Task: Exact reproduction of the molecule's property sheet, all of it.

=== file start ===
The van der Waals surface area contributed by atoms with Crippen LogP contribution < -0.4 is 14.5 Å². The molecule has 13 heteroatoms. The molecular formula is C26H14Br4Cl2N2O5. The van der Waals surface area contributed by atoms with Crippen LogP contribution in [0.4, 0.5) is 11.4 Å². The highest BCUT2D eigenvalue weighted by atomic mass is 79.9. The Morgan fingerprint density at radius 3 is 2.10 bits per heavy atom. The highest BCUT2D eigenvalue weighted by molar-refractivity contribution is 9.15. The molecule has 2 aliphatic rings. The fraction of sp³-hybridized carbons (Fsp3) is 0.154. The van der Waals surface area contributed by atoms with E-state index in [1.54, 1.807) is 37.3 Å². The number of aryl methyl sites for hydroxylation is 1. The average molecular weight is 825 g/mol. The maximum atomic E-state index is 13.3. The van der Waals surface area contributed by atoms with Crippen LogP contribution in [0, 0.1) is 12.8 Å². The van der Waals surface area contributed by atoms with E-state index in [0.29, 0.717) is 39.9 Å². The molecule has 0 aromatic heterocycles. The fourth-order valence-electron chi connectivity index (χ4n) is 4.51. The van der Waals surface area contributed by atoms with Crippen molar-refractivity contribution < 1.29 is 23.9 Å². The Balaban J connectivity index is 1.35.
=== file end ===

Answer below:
The van der Waals surface area contributed by atoms with Crippen LogP contribution < -0.4 is 14.5 Å². The molecule has 13 heteroatoms. The molecular formula is C26H14Br4Cl2N2O5. The van der Waals surface area contributed by atoms with Crippen LogP contribution in [0.4, 0.5) is 11.4 Å². The highest BCUT2D eigenvalue weighted by atomic mass is 79.9. The Morgan fingerprint density at radius 3 is 2.10 bits per heavy atom. The highest BCUT2D eigenvalue weighted by molar-refractivity contribution is 9.15. The molecule has 2 aliphatic rings. The fraction of sp³-hybridized carbons (Fsp3) is 0.154. The van der Waals surface area contributed by atoms with E-state index in [1.54, 1.807) is 37.3 Å². The number of aryl methyl sites for hydroxylation is 1. The average molecular weight is 825 g/mol. The maximum atomic E-state index is 13.3. The van der Waals surface area contributed by atoms with Crippen LogP contribution in [0, 0.1) is 12.8 Å². The van der Waals surface area contributed by atoms with E-state index in [0.29, 0.717) is 39.9 Å². The molecule has 0 aromatic heterocycles. The fourth-order valence-electron chi connectivity index (χ4n) is 4.51. The van der Waals surface area contributed by atoms with Crippen molar-refractivity contribution < 1.29 is 23.9 Å². The Balaban J connectivity index is 1.35.